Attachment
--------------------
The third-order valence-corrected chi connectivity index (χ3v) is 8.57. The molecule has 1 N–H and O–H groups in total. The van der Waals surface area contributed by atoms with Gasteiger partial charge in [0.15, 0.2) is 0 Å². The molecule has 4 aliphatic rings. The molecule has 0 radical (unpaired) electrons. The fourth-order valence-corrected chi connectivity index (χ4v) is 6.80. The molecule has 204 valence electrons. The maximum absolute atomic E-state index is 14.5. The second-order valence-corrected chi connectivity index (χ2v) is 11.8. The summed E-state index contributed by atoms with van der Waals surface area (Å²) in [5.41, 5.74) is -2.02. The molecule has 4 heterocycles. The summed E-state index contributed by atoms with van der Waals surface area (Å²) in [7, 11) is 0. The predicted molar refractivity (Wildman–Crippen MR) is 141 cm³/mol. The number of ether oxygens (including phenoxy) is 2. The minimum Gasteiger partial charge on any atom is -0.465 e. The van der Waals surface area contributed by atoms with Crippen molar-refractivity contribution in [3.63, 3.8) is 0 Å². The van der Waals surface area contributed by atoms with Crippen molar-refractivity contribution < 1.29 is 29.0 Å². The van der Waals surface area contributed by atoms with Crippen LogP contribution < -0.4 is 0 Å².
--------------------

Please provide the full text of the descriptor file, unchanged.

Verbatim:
The third-order valence-corrected chi connectivity index (χ3v) is 8.57. The molecule has 1 N–H and O–H groups in total. The van der Waals surface area contributed by atoms with Gasteiger partial charge in [0.15, 0.2) is 0 Å². The molecule has 4 aliphatic rings. The molecule has 0 radical (unpaired) electrons. The fourth-order valence-corrected chi connectivity index (χ4v) is 6.80. The molecule has 204 valence electrons. The maximum absolute atomic E-state index is 14.5. The second-order valence-corrected chi connectivity index (χ2v) is 11.8. The summed E-state index contributed by atoms with van der Waals surface area (Å²) in [5.41, 5.74) is -2.02. The molecule has 4 heterocycles. The summed E-state index contributed by atoms with van der Waals surface area (Å²) in [7, 11) is 0. The predicted molar refractivity (Wildman–Crippen MR) is 141 cm³/mol. The number of ether oxygens (including phenoxy) is 2. The minimum Gasteiger partial charge on any atom is -0.465 e. The van der Waals surface area contributed by atoms with Crippen molar-refractivity contribution in [3.63, 3.8) is 0 Å². The van der Waals surface area contributed by atoms with Crippen molar-refractivity contribution < 1.29 is 29.0 Å². The van der Waals surface area contributed by atoms with Crippen LogP contribution < -0.4 is 0 Å².